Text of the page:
computers. It also discusses representation and interaction technologies specifically designed to support group collaboration.

To date, most research on human interaction with geospatial data has roots in one of three domains: visualization (including computer graphics, cartography, information visualization, and exploratory data analysis), human-computer interaction, and computer-supported cooperative work. There has been only limited integration across these domains.1 The committee notes that although continued research in each remains important, an integrated perspective will be essential for coping with the problem contexts envisioned, such as crisis management, urban and regional planning, and interactions between humans and the environment.


Most advances in computing and information technology affect some aspect of human interaction with geospatial information. Four in particular are driving forces, with the potential to enable richer, more productive interactions:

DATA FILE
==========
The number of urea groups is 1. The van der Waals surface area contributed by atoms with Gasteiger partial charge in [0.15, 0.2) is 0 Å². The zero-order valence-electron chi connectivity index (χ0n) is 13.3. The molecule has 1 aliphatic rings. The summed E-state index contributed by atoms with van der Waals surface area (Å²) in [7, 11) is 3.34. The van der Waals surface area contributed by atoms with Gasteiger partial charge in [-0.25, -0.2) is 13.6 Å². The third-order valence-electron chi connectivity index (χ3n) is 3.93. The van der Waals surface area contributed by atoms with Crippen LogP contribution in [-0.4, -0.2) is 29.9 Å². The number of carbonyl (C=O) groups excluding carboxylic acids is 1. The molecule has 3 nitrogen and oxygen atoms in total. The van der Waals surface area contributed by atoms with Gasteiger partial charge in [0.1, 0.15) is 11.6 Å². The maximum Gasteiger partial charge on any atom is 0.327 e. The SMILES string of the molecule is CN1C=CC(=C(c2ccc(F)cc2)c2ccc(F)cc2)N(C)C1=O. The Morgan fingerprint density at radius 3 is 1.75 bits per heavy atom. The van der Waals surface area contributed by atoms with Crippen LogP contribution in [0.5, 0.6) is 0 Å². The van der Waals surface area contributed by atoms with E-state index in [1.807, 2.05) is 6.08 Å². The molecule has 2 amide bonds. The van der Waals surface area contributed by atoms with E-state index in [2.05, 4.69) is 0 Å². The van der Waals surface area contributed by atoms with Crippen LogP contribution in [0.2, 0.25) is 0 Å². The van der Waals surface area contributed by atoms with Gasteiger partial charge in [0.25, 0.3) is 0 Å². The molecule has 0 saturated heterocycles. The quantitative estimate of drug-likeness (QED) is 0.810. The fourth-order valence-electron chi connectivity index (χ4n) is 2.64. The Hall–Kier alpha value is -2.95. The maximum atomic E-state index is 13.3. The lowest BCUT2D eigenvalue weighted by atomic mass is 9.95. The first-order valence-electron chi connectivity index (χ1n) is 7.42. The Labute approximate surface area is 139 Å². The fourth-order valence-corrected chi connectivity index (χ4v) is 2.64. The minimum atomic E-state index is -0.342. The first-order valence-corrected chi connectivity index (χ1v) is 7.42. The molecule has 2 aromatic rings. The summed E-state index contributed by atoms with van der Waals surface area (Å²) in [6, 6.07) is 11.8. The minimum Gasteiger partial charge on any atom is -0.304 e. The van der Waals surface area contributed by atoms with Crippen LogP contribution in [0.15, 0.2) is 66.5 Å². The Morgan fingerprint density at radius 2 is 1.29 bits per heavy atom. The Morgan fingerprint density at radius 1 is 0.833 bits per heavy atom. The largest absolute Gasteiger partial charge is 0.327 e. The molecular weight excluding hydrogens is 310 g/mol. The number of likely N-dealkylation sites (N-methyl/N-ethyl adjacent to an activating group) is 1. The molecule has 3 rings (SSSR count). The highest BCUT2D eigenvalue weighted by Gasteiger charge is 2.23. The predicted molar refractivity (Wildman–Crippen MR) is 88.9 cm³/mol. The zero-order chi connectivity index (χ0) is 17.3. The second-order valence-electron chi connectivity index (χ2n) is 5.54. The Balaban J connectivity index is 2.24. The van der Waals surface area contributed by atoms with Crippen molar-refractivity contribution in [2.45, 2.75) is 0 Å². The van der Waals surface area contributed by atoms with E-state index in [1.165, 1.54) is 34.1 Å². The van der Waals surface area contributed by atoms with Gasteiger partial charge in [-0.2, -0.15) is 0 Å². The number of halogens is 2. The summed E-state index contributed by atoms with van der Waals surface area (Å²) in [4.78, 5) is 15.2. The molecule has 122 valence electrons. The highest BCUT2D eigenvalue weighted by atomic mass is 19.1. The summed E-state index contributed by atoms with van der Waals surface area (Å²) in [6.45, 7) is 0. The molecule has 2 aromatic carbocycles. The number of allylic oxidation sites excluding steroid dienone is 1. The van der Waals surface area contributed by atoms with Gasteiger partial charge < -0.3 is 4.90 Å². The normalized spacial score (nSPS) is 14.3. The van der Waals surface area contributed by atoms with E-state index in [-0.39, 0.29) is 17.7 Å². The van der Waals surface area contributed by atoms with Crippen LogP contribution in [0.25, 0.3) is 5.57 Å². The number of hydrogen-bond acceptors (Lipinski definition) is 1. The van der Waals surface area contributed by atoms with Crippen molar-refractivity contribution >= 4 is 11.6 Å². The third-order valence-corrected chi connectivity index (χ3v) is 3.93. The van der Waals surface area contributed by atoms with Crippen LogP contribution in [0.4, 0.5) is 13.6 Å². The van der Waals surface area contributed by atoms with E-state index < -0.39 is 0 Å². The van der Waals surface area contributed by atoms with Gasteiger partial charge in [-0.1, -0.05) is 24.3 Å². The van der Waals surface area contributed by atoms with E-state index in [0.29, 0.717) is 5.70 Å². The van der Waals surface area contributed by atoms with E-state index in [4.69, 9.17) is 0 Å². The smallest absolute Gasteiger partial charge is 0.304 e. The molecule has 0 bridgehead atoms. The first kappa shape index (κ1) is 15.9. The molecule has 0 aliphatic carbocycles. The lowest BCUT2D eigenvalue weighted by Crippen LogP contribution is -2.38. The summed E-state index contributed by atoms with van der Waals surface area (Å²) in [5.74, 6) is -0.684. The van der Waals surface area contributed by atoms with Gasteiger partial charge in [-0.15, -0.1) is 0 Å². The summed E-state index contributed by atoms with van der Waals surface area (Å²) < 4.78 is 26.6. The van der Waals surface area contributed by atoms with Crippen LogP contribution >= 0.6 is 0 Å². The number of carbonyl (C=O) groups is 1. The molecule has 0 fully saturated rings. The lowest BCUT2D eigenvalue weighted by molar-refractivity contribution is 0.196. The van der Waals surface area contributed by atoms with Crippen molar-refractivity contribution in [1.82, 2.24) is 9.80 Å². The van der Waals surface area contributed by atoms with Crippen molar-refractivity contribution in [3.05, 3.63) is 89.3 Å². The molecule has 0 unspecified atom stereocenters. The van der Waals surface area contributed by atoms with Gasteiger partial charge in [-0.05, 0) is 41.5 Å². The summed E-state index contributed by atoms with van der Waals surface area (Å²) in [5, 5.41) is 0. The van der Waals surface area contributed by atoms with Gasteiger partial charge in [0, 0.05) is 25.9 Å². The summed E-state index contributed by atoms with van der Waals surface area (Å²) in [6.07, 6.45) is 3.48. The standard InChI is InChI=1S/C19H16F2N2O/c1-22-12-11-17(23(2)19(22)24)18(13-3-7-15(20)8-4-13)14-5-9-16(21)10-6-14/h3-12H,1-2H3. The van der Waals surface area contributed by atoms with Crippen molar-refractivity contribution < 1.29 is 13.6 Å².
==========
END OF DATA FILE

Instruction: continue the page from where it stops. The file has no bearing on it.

• Display and interface technologies. As noted above, human interaction with geospatial information has been linked to visual display for centuries (e.g., the use of paper maps to represent geographic space in the world). Recent advances include developments in immersive virtual environments, large and very high-resolution panel displays, flexible (roll-up) displays, multimodal interfaces, and new architectures supporting usability.

  • Distributed system technologies. Technologies that support remote access to information and remote collaboration also are having a dramatic impact on how people interact with information of all kinds. Among these are high-bandwidth networking, wireless networks and communication, digital library technologies, and interactive television.

  • Mobile, wearable, and embedded technologies. Until recently, most human interaction with computerized or displayed geospatial information required desktop visual displays. Particularly relevant new technologies include wireless personal digital assistants (PDAs) that support both data collection and information dissemination; augmented reality devices that


Two notable exceptions are National Center for Geographic Information and Analysis research initiative 13, “User Interfaces for Geographic Information Systems,” and the ACM SIGGRAPH Carto Project, a 3-year collaboration with the International Cartographic Association focused on geovisualization. More information is available at <>.

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